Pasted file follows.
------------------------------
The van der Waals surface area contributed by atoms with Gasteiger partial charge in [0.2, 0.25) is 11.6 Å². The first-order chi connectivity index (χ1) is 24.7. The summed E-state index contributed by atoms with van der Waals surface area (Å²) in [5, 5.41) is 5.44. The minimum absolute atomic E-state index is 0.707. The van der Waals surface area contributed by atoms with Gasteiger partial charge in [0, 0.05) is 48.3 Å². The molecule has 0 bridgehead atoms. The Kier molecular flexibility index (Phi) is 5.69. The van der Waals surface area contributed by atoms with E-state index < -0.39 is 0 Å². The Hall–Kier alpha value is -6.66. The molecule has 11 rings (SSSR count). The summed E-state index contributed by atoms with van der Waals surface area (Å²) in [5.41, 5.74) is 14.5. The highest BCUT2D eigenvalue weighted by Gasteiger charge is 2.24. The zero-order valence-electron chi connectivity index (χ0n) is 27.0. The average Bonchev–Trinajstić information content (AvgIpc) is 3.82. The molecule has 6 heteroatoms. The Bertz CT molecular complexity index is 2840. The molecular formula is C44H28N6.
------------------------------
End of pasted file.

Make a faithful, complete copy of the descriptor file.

The van der Waals surface area contributed by atoms with Gasteiger partial charge in [0.2, 0.25) is 11.6 Å². The first-order chi connectivity index (χ1) is 24.7. The summed E-state index contributed by atoms with van der Waals surface area (Å²) in [5, 5.41) is 5.44. The minimum absolute atomic E-state index is 0.707. The van der Waals surface area contributed by atoms with Gasteiger partial charge in [0, 0.05) is 48.3 Å². The molecule has 0 bridgehead atoms. The Kier molecular flexibility index (Phi) is 5.69. The van der Waals surface area contributed by atoms with E-state index < -0.39 is 0 Å². The Hall–Kier alpha value is -6.66. The molecule has 11 rings (SSSR count). The summed E-state index contributed by atoms with van der Waals surface area (Å²) in [5.41, 5.74) is 14.5. The highest BCUT2D eigenvalue weighted by Gasteiger charge is 2.24. The zero-order valence-electron chi connectivity index (χ0n) is 27.0. The average Bonchev–Trinajstić information content (AvgIpc) is 3.82. The molecule has 6 heteroatoms. The Bertz CT molecular complexity index is 2840. The molecular formula is C44H28N6.